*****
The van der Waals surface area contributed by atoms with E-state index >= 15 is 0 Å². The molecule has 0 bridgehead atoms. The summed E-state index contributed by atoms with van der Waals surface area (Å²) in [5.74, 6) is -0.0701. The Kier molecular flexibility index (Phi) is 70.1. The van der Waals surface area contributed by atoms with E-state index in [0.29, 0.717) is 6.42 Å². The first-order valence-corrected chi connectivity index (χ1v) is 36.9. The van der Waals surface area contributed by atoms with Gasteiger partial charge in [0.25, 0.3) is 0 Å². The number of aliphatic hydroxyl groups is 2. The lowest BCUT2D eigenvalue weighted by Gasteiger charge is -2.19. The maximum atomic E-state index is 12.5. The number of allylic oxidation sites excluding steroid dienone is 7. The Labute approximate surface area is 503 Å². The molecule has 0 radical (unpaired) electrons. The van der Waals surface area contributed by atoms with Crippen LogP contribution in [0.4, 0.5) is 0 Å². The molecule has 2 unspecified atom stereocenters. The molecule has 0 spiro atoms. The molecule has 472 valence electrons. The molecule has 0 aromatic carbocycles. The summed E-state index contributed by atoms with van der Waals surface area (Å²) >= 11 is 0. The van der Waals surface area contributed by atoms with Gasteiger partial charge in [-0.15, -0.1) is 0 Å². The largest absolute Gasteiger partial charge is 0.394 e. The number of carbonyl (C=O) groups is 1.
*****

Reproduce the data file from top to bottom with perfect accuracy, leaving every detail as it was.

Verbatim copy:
The van der Waals surface area contributed by atoms with E-state index >= 15 is 0 Å². The molecule has 0 bridgehead atoms. The summed E-state index contributed by atoms with van der Waals surface area (Å²) in [5.74, 6) is -0.0701. The Kier molecular flexibility index (Phi) is 70.1. The van der Waals surface area contributed by atoms with E-state index in [0.29, 0.717) is 6.42 Å². The first-order valence-corrected chi connectivity index (χ1v) is 36.9. The van der Waals surface area contributed by atoms with Gasteiger partial charge in [0.25, 0.3) is 0 Å². The number of aliphatic hydroxyl groups is 2. The lowest BCUT2D eigenvalue weighted by Gasteiger charge is -2.19. The maximum atomic E-state index is 12.5. The number of allylic oxidation sites excluding steroid dienone is 7. The Labute approximate surface area is 503 Å². The molecule has 0 radical (unpaired) electrons. The van der Waals surface area contributed by atoms with Crippen LogP contribution in [0.4, 0.5) is 0 Å². The molecule has 2 unspecified atom stereocenters. The molecule has 0 spiro atoms. The molecule has 472 valence electrons. The molecule has 0 aromatic carbocycles. The summed E-state index contributed by atoms with van der Waals surface area (Å²) >= 11 is 0. The van der Waals surface area contributed by atoms with Gasteiger partial charge in [-0.15, -0.1) is 0 Å². The largest absolute Gasteiger partial charge is 0.394 e. The number of carbonyl (C=O) groups is 1.